We just got back from a trip to Italy. It was a fabulous trip getting to sample local culture, food, and wine. Oh the wine!
Italy is such a different and lovely place, culturally speaking, with thousands of years of human habitation and recorded history. It’s somehow foreign to think about the stories of Ancient Rome unfolding in front of you, but standing within the Forum, it all comes crashing home.
And the spectacular beauty of the Florentine countryside, makes it clear how it was the place that inspired such amazing leaps forward in art and science during the days of Leonardo da Vinci and Galileo Galilei.
But then there is that fascinating feat of human engineering called Venice.
Built on a group of 118 islands in the shallow Venetian lagoon, the city was built on a combination of solid ground and pilings driven into the water. With a combination of subsidence (Venice is sinking at a rate of ~1-2 mm per year) and climate change (sea level has risen at least 9 cm since the 1970s), Venice seems to be sinking. The sea level in 2010 reached over 40 cm higher than in the 1890s which has caused the permanent flooding of main floors and sidewalks throughout the city.
It has forced people to completely abandon the first floors of buildings, and install new sidewalks and boat ramps. At the times of Acqua alta (the seasonal high tide), much of the city is flooded and the canals are impassable by boat or gondola because there is no longer enough clearance under the bridges. It literally brings the city to a grinding halt.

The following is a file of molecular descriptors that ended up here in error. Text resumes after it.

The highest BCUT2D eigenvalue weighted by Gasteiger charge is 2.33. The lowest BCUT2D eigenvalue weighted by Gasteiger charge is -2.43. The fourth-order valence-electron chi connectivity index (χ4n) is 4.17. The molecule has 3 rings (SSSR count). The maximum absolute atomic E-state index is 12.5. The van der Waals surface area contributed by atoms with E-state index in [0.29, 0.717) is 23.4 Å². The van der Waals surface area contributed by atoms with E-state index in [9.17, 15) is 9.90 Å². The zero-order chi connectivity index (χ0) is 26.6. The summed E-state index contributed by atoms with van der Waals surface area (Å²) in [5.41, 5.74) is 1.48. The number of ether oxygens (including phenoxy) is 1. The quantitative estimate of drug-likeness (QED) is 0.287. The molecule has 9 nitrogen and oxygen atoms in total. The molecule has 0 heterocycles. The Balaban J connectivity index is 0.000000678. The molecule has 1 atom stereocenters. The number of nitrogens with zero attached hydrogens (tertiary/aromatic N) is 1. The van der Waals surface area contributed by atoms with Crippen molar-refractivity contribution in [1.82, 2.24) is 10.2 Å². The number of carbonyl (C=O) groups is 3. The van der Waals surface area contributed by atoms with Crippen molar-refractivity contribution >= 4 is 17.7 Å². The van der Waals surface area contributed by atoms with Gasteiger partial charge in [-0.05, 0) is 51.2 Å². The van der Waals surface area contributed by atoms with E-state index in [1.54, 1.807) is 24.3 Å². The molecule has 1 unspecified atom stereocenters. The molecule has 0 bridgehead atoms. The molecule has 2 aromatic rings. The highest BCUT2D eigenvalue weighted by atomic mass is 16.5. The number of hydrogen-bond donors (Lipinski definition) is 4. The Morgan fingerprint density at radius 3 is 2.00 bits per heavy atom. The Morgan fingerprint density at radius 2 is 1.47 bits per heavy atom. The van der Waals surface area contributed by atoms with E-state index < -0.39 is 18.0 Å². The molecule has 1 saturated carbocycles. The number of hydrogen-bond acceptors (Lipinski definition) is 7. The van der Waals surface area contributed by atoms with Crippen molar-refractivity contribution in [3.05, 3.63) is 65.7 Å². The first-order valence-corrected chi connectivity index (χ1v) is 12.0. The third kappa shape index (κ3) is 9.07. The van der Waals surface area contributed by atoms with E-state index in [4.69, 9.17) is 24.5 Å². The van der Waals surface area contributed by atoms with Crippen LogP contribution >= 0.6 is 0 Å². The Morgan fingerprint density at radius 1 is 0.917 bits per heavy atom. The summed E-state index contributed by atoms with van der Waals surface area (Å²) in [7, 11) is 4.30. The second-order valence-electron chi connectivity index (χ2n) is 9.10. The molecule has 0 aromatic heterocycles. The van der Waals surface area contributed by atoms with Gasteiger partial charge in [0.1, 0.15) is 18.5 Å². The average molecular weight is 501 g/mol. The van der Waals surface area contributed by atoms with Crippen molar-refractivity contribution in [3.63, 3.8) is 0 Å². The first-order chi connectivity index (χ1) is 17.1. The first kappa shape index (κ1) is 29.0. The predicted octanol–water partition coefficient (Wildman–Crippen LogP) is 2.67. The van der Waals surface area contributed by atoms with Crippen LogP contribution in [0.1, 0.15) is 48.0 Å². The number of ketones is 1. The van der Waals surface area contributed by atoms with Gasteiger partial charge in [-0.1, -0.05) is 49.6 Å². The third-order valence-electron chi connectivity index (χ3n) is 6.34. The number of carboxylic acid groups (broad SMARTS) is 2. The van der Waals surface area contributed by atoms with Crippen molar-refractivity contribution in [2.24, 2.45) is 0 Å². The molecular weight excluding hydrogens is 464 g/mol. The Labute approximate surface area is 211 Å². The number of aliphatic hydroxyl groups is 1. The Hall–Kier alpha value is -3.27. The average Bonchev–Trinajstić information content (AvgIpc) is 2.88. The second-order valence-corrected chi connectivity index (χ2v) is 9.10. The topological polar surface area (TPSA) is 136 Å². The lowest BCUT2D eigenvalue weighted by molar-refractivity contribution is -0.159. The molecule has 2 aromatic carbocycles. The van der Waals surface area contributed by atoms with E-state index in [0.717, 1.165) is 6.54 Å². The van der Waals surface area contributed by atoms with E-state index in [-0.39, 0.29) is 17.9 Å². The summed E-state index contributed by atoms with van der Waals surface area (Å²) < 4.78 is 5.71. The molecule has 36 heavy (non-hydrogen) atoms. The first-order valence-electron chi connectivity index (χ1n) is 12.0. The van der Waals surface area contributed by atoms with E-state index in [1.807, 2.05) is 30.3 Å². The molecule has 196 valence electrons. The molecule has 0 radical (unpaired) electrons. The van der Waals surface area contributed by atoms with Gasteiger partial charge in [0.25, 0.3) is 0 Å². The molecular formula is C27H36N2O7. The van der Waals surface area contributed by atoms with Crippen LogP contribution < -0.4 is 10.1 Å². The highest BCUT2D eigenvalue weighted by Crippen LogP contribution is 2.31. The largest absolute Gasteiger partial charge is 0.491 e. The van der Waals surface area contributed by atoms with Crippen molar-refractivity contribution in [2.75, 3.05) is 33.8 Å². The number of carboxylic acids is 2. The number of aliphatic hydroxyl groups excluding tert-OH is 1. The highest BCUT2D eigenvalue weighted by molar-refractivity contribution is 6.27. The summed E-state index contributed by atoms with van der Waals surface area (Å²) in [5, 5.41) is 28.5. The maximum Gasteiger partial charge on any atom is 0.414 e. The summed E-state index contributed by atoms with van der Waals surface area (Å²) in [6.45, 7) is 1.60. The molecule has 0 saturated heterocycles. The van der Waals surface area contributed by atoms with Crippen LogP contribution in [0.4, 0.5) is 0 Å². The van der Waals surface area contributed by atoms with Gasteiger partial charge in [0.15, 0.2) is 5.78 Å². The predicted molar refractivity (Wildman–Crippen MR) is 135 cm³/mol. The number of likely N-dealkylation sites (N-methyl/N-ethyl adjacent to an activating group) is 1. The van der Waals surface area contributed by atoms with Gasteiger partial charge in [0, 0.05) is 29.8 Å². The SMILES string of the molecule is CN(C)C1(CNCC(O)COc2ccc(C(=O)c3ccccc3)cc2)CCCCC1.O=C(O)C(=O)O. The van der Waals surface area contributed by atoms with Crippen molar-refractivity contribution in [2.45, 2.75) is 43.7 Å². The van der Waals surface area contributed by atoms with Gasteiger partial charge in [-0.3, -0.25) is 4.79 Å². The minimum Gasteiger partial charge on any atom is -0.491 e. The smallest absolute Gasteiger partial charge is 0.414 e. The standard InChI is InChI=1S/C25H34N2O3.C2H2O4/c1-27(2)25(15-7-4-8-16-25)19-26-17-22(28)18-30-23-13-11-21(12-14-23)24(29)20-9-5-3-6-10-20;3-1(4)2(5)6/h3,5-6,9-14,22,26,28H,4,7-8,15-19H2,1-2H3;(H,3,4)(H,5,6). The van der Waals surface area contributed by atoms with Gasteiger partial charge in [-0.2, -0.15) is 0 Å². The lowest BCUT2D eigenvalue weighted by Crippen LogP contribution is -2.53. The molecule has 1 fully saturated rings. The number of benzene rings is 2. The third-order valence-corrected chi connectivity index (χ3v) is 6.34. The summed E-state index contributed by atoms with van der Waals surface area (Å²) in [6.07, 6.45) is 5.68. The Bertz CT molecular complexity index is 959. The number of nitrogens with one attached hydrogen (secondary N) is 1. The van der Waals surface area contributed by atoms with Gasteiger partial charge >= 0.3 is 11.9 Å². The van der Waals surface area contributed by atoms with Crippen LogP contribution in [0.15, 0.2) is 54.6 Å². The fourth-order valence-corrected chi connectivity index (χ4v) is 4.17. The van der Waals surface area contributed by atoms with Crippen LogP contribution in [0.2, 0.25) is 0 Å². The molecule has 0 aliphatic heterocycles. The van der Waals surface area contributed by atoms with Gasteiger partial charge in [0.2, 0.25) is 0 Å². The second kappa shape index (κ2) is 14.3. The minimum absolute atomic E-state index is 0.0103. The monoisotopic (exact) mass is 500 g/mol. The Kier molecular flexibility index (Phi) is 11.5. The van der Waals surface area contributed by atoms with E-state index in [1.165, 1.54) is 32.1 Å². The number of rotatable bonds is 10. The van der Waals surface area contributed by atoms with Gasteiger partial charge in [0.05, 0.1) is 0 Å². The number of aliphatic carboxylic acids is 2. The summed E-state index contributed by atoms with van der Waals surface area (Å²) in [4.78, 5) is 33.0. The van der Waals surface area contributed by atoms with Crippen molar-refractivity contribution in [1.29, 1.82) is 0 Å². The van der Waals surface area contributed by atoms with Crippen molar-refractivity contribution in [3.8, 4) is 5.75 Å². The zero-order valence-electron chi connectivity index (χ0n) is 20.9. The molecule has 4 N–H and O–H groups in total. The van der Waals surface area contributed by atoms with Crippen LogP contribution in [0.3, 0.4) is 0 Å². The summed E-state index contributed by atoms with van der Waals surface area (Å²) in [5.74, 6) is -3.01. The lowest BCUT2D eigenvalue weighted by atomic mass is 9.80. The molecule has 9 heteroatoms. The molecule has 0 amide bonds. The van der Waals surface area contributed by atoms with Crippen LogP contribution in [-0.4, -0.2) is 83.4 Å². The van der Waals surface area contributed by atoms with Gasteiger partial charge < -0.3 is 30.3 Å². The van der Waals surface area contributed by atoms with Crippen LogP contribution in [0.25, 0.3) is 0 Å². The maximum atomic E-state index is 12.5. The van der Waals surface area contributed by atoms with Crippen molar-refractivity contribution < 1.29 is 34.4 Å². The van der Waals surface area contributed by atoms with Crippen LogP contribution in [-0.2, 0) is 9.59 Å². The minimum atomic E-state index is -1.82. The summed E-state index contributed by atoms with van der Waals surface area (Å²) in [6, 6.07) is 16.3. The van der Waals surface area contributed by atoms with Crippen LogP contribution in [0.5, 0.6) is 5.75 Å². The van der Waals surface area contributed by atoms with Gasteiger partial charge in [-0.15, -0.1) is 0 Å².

Know what else all that water does? It makes the buildings that are partly on pilings sway in the most disconcerting ways. I get sea sick pretty easily—much to my husband’s consternation as an avid boater—but there we were just walking through a museum and I’d suddenly get woozy and sick to my stomach as I felt the floor move beneath my feet. 🤢
And there were no perpendicular lines anywhere in Venice. Everything was on an angle from doors, to floors, buildings, and even towers. It was like walking around through a Dr. Seuss book, I swear.
One other little quirk to the design of Venice is that each and every one of those 118 islands that make up the city has its own church, and each with its own charms. Venice has had human habitation since the 400s, and currently has over 60,000 people living within Centro storico (the historic island part of Venice) which I think is only about 10km2. That’s way too dense for my liking.
As a biologist, one of the most noteworthy parts of Venice is a seeming lack of wildlife or natural spaces. There is a small park to the east side of the city that has some greenery (cultivated, not natural), but other than the very rare rooftop garden or private courtyard, everything else is completely paved over. And with such high human density, it makes sense that green space hasn’t really been retained. But it also means that there is nearly no wildlife in Venice. Shallow lagoons are typically very productive sites, high in species diversity and abundance. So it was odd that the only wildlife we saw were gulls, pigeons, and one tern. There were no otters, no seals, not even any sparrows—seriously you’ve got to be doing something wrong if there aren’t even house sparrows.
Italy is considered to be a biodiversity hotspot for fauna, so it’s even more notable that Venice was so notably devoid of wildlife.
You may be able to lead a scientist to vacation, but you can’t make her stop sciencing.